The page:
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TerryB
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TerryB,
User Rank: Ninja
5/26/2015 | 1:10:07 PM
The other side of Cloud
Andrew, I think you would have struggled to find 8 reasons to go to the cloud. It's strictly a scale issue. Either startups who can avoid hiring core IT people and implementing data centers (and who really don't know how big they will grow up to be), or mostly consumer facing internet businesses (or e-commerce for their brick and mortar) who need scale for things like Xmas. Anyone else, it is not going to save you much money and certainly not going to improve your business.

One commenter talked about "enterprises mostly have 200+ virtual servers now". I would maintain that is way off the mark for manufacturing companies. You don't implement 200 servers to run an ERP system. And God help you if you put 200 different applications on 200 different servers because you are a SaaS guy!

This market serves these mostly do nothing companies like Facebook, Twitter, etc who live in the internet world. There are still plenty of us who actually still make the products you use to get thru life with. Cloud does very little in that world.

I'll pose the same question I always throw out in these "run your business from cloud" discussions: If you make products on your shop floor, do you really want that ability dependent on your internet connection? And if you say "private cloud", is that really any difference than traditional data centers? The user plugs his computer into wall (or connects to Wi-Fi) and all these services become available to him. So the cloud changes this how in their perspective?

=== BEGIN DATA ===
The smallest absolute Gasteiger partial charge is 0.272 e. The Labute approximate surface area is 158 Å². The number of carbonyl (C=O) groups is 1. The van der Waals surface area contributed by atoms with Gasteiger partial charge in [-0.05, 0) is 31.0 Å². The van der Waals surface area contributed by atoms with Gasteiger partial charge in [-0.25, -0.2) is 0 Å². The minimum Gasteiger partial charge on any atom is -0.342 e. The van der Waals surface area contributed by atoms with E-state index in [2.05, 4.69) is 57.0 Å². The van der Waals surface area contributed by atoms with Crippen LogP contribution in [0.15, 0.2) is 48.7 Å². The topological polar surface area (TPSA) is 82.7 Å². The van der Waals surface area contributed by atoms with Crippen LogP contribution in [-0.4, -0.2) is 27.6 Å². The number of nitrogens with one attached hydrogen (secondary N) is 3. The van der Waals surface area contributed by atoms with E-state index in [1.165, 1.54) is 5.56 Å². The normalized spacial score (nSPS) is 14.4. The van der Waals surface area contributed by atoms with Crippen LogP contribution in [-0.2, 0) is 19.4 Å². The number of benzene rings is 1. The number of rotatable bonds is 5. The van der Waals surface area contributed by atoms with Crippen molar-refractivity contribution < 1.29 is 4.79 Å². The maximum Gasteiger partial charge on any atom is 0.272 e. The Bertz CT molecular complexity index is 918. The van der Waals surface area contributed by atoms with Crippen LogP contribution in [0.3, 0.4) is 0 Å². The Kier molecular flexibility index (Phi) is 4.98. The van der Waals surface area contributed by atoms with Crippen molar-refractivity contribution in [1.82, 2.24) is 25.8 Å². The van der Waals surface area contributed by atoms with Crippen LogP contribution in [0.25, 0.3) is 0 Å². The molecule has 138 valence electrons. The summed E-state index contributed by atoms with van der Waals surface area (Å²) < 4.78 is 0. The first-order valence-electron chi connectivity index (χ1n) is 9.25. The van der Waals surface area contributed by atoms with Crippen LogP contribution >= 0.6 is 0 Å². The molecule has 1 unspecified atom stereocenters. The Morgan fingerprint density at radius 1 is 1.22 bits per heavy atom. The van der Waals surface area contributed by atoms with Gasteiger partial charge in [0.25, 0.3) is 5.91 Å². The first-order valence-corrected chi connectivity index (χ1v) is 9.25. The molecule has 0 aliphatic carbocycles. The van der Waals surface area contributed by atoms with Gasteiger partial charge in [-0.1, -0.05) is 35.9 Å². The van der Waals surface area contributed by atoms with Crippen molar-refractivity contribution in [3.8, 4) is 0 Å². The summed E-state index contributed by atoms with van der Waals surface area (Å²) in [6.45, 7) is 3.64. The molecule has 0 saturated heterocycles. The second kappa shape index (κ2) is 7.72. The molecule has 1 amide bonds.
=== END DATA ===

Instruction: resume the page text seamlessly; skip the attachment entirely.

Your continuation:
erobert
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erobert,
User Rank: Apprentice
5/26/2015 | 11:13:11 AM
the way to go when you really don't want to know what IT does for your company.
this article simplifies the concept of the cloud and the structure into the necessary collection of buzzwords selected to convince management that cloud in not only the best answer, but the ONLY answer to the question: "What should I do with my IT?". If the end goal is to sign a check and assume that all things IT are going well, then fine. Any 'architect' can tell you that the components and structure matter. Maybe as things are dumbed down further and further, we'll get to that point where a buzzword-based solution is all management looks for. I think a lot of IT pros hate articles like this which are patronizing and presumptive as well as demeaning to those working in non-cloud environments.
WalterSokyrko2
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WalterSokyrko2,
User Rank: Apprentice
5/26/2015 | 10:41:38 AM
Private Cloud
This article assumes that cloud = public cloud. Most of the problems are alleviated or disappear if enterprise uses private cloud. This web page compares Cisco OpenStack Private Cloud (an expensive private cloud option) with Amazon Web Services (one of the cheapest public cloud option).